Education experts and policymakers across the nation observed with apprehension, wondering if the experiment would persist or falter under the supervision of the district. Many claimed that transforming the system from a C to an A would require formidable changes.
The law clearly defined the division of authority. Decisions concerning staffing, academic focus, and the duration of the academic year or day are made by the schools themselves. NOLA Public Schools serves as the authorizer for the district’s 79 individual schools, some of which belong to independent networks. The primary responsibility of the district is to continuously assess whether a school’s performance justifies the renewal of its charter, and if not, determine appropriate alternatives.
Accountability for school performance often poses a challenge for elected boards, who face resistance. Acknowledging this, Act 91 safeguards the superintendent of NOLA Public Schools and outlines criteria for charter renewal or termination. This arrangement is favored by most state and local leaders.
Mehok states, "We have a distinct system in New Orleans, but it’s more manageable than it appears from the outside. The responsibilities of the schools and the central office are clearly defined and easily written on paper."
However, while the autonomy-for-accountability law was being developed, academic progress within the entire system had stagnated, causing policymakers to worry about the district’s capacity to continue improving. Schools remained highly segregated, and their ability to serve students with disabilities and English learners was inconsistent at best.
One significant issue was the insufficient number of high-quality options available to families. The superintendent must find ways to support successful school networks’ growth without compromising their quality and attract new leaders.
There are also concerns that the pandemic may weaken the district leaders’ commitment to accountability. Six schools are at risk of losing their charters this autumn, but the superintendent’s ability to make recommendations regarding their fate has been impaired for two years due to COVID-19 disruptions.
In the absence of complete data, the district is conducting a comprehensive review of each school, considering various factors. While this subjectivity may be necessary during a pandemic, some worry it could lead to permanent relaxation of regulations.
NOLA Public Schools requires approximately 900 new teachers each year, as well as new leaders. Even before COVID-19 and the recent hurricane, mental health support for children dealing with the aftermath of Hurricane Katrina was sorely needed.
Another challenge is that despite the widespread interest in New Orleans’ innovative system among education experts nationwide, families with children in these schools may not fully comprehend how the system operates, or which issues should be addressed by the superintendent and board rather than their individual schools.
Scott Benson, a board member of New Schools for New Orleans and a managing partner at the NewSchools Venture Fund, emphasizes the need for the incoming superintendent to establish a clear vision for the system with the input of the community.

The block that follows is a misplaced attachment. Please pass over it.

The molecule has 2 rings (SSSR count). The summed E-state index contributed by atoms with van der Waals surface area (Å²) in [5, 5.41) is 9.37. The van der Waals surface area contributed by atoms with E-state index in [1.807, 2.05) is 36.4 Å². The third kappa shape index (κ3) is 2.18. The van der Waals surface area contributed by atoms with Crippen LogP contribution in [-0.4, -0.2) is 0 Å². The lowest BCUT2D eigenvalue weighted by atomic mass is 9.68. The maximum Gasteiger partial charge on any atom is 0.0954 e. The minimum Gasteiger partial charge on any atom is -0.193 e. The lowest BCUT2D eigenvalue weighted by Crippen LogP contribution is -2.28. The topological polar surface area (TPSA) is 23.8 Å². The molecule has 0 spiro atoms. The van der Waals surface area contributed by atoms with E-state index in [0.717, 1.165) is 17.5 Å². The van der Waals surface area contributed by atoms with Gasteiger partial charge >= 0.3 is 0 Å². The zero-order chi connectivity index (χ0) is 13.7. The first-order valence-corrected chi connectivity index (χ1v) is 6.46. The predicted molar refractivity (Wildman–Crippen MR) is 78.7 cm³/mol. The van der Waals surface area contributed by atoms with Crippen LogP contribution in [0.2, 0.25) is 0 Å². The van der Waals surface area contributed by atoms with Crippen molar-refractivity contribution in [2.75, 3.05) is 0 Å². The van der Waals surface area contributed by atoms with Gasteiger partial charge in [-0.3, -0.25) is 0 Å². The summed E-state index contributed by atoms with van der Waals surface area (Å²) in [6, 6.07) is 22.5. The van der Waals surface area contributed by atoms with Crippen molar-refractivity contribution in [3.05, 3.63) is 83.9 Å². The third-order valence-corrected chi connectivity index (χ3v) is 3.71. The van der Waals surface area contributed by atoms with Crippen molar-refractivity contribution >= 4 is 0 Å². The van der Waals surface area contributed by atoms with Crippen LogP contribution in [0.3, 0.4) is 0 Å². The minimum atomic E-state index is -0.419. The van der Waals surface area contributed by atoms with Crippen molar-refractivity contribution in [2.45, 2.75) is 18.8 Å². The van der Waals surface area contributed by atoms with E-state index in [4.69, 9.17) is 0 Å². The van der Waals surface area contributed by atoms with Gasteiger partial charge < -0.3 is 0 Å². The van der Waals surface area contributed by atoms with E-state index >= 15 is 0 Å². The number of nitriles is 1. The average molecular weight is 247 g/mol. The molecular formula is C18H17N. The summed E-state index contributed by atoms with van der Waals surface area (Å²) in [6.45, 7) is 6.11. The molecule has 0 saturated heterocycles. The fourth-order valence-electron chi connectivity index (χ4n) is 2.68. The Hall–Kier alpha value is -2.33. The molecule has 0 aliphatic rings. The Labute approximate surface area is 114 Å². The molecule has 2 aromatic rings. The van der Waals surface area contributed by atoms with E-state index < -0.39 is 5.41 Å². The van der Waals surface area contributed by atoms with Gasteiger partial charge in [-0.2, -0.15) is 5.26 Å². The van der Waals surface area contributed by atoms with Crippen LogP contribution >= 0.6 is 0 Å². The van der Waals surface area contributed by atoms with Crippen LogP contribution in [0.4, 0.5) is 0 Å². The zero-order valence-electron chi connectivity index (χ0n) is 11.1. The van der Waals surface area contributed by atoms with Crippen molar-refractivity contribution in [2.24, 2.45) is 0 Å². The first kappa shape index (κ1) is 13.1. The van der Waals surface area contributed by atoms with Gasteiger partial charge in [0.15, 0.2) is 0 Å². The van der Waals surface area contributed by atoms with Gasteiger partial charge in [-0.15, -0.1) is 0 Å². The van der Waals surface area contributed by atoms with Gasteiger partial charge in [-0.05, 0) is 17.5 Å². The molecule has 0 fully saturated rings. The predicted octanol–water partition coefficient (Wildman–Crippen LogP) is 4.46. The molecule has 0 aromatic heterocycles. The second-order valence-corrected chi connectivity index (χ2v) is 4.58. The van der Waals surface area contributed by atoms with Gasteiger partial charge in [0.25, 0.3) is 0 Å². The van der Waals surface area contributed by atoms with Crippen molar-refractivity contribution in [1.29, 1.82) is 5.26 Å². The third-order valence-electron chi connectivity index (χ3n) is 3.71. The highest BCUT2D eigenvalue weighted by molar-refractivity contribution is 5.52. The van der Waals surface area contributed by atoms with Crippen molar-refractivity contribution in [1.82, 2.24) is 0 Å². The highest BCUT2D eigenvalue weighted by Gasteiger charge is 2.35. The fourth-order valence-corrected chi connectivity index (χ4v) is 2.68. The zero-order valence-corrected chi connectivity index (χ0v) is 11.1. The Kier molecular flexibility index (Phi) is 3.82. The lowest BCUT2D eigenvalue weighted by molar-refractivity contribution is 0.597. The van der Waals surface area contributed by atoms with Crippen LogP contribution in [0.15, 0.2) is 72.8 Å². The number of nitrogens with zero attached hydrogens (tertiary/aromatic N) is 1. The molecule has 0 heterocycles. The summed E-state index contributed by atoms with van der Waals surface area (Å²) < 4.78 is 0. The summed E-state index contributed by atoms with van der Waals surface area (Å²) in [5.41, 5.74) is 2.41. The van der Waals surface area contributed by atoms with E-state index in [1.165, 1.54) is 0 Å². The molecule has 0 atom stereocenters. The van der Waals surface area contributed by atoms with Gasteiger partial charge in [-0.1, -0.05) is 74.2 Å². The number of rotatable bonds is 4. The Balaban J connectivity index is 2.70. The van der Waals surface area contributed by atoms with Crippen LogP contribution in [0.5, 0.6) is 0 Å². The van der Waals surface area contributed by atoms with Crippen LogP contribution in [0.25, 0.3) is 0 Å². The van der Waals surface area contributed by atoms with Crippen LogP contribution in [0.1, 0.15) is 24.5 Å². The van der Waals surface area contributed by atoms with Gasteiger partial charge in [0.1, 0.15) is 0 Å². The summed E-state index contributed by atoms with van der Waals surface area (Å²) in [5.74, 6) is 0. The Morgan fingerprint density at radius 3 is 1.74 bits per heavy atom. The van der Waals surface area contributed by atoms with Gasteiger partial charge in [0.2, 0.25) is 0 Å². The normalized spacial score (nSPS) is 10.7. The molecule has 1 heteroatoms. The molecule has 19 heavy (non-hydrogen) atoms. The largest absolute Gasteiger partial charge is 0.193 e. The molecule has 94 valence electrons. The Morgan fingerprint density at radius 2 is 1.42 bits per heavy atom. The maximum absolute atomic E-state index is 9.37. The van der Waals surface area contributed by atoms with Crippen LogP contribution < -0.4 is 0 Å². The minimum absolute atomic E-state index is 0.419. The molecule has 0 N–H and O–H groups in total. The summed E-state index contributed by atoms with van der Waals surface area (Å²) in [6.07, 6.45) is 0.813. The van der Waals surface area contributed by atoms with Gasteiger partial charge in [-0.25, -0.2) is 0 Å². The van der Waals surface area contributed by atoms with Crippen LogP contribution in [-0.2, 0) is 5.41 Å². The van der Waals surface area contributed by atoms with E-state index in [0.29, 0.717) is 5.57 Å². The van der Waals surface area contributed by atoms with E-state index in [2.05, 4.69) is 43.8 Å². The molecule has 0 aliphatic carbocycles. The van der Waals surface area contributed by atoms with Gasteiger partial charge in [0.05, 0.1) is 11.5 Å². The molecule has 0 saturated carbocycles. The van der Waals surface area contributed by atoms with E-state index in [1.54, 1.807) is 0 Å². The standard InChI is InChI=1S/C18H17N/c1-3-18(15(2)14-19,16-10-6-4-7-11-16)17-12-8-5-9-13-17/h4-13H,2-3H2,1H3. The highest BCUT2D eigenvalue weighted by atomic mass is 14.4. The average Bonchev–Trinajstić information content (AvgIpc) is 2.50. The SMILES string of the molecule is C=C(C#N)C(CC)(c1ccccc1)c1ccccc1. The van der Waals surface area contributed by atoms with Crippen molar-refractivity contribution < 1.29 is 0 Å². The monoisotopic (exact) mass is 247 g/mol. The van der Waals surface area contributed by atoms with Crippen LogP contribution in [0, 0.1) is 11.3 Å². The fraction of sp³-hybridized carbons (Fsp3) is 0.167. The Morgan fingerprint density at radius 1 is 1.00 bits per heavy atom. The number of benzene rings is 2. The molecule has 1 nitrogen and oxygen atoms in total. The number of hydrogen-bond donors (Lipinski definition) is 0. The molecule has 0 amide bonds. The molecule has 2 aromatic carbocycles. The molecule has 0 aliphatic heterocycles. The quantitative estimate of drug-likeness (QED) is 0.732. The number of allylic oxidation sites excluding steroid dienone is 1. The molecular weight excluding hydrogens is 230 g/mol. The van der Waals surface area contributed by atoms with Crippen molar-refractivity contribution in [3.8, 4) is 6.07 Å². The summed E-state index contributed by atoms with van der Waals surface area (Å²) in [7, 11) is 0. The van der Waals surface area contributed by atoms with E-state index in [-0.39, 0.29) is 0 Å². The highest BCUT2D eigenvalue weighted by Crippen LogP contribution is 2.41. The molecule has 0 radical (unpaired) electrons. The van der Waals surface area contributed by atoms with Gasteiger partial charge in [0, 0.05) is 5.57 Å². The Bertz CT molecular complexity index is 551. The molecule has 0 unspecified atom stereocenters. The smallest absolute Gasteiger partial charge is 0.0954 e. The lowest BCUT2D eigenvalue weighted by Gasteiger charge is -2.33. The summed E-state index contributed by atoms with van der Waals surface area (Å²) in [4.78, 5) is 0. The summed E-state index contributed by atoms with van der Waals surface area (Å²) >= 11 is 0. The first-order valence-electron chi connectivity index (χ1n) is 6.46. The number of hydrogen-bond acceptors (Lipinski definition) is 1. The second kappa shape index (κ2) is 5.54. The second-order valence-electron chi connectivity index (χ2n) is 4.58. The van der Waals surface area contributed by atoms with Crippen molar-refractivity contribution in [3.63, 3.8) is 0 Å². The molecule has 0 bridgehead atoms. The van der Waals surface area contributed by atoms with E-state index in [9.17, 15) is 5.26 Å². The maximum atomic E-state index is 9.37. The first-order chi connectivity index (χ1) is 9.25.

According to Holly Reid, the chief of policy and portfolio at New Schools for New Orleans, the city’s school leaders identified the ability to make difficult decisions and effectively communicate the rationale as crucial traits for the new superintendent. Additionally, they emphasized the importance of attracting talent and reducing turnover in the central office to maintain institutional knowledge.
Most importantly, the chosen candidate should value collaboration and see themselves as a partner. Olin Parker, formerly a state charter school regulator and now a member of the Orleans Parish board, states, "Every charter school leader highlights the significance of collaboration, not just within the district but also among school leaders."
School administrators at the individual level regularly meet to address common challenges and inform NOLA Public Schools about their specific support needs. This fosters an exceptionally agile system, according to Parker and others.
In a more recent occurrence, Frederick A. Douglass High School, part of the KIPP network, suffered significant damage from Hurricane Ida, rendering it unfit for reopening. In a display of neighborly support, Lusher Charter School offered their building as an alternative. The community rallied together, with 300 volunteers answering the call for help. They painted, rearranged furniture, and set up bulletin boards. In just one week, the space transformed from dull to fabulous.
Despite the limitations on the new superintendent’s authority, there is still space for creativity and a community-driven approach to problem-solving. Benson highlights that the story is still unfolding, with chapters on governance and leadership yet to be written. The ending is uncertain and not predetermined.
Please note that financial support to New Schools for New Orleans and is provided by The City Fund.